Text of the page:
Buying a boat is always a very personal matter. It’s a choice that reflects the way you live and sail, the way you want to see the world, the type of travelling you want to do. It reflects aesthetics and philosophy and dreams and, of course, budget. “What boat should I buy” is a question that has to be answered with “well, it depends.”
Two years ago, my husband and I made a really big decision: to buy a new boat. We’ve owned several smaller sailboats under 30 feet and we’ve cruised the BC Coast, the Mediterranean, and the inland seas of The Netherlands. However, we wanted to go farther afield and cross larger oceans, so we needed to upgrade from our 28 foot coastal cruiser.
But just like anyone who has ever bought a boat, we were filled with indecision. What boat should we buy? And what balance between initial asking price and ensuing refit work were we willing to strike?
We first had to figure out our priorities for the new boat. We needed to live on board full time and we needed enough space to store provisions, water, fuel, and safety equipment for long offshore passages. After living on a 28 foot boat for several years, we felt pretty comfortable with small spaces, so our living space didn’t need to be huge. And since there’s just the two of us plus occasionally family and close friends, we didn’t need too many cabins or extra berths.
However, our experience living on the smaller boat did give us a great appreciation for the versatility the smaller vessel afforded us. We could squeeze into any harbour, anchor in any tiny bay, and always sneak in closer to land with our relatively shallow draft. We felt that between 35 to 40 feet would give us the space we needed, while still giving us many of those “small boat perks” in harbours and anchorages.
Next, we had to decide on sailing style. Boat design has changed a lot over the decades, with modern design tending more towards performance and agility, and traditional designs tending more towards durability and comfort at sea. Of course this rule isn’t absolute, but it does generally hold true. Our goal is to visit remote locations and sail long distances. We’re less concerned with performance and agility in close quarters, and more interested in having a boat that can “sail itself” comfortably and easily. We decided that we wanted a heavy displacement boat that tracks well, but that isn’t too slow either — a pitfall of some traditional designs.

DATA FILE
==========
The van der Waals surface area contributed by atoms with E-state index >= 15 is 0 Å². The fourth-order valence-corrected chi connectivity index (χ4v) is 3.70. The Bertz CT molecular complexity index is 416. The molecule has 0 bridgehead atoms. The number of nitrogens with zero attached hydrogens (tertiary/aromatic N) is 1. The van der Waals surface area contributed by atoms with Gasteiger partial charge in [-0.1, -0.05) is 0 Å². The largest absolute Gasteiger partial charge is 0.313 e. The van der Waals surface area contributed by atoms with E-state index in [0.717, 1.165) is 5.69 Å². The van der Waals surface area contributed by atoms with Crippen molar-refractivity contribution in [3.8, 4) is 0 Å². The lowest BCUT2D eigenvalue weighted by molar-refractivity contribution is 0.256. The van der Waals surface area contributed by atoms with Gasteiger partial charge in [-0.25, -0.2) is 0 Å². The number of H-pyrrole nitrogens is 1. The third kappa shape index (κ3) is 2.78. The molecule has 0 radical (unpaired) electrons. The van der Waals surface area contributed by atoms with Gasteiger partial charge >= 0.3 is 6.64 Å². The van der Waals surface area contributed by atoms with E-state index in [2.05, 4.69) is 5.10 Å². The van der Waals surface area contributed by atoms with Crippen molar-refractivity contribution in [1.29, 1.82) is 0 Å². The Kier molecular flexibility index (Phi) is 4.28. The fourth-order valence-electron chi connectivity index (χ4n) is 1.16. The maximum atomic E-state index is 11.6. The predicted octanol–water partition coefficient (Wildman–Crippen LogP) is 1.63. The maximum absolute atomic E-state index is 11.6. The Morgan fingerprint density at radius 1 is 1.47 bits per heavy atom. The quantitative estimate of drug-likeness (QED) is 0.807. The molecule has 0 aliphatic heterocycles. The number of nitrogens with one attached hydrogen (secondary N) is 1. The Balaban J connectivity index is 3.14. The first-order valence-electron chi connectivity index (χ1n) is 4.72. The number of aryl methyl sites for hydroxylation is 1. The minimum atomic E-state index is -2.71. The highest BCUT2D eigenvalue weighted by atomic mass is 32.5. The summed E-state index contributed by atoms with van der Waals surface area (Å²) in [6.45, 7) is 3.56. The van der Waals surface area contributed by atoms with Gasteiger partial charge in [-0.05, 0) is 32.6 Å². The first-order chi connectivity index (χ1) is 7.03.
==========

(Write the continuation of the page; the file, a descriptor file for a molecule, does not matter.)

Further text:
Boat design is partly a practical choice but it is partly a personal one as well. Especially if you’re living on board, it’s important to have a boat that feels right to you. Personally, we like the traditional lines and graceful look of older designs. That’s not to say a more modern look is bad — it’s just that tastes in boats vary, like with anything.
The next choice was price. The options there were simple: spend what we had now, or save up more to buy later. Taking out a loan for a boat didn’t appeal to us. For most people, saving up to buy a boat that’s already in decent condition and then doing a minor refit to outfit it for your tastes is the best bet.
However, our capital was extremely low for the bluewater boat market, so we would’ve had to wait a while until we could afford to buy outright. But we did have a huge advantage: my husband is a boatbuilder by trade, so buying a bare bones boat in need of a huge refit was a distinct possibility. We decided that for our situation, buying a very cheap boat now and doing all the work ourselves would have two advantages.
- We could start the process now rather than waiting to save for later.
- We could refit and design the boat exactly as we wanted.
With those decisions made, it was time to scan the boat market. We didn’t care about the electrical systems or any extras on board: we planned to build all that ourselves. We just wanted a well designed and sturdy hull. We looked at several boats, but eventually found what we were looking for in a Cape George 36 for sale in Washington State.
The Cape George boats are famous blue water cruisers, known to practically “sail themselves,” be very comfortable at sea, have good average cruising speeds, and can still sail impressively well in light winds. The size was right and the price was right. It would be a huge refit, but we were willing to take it on. After months of searching, it felt good to have finally made a decision.
Although we had gotten away with paying very little for the boat itself, we were now faced with a huge refit and an endless list of decisions before we could sail off into the great blue. But that’s another story.
In next month’s newsletter I’ll write about what it’s like to tackle a refit of this magnitude, and what we’ve learned along the way. Thanks for reading!
Maya lives in Europe on a 28ft sailboat with her husband Aladino. Their goal is to sail around the world as slowly as possible. They publish weekly videos of their adventures on their YouTube channel, “Sailing Magic Carpet.”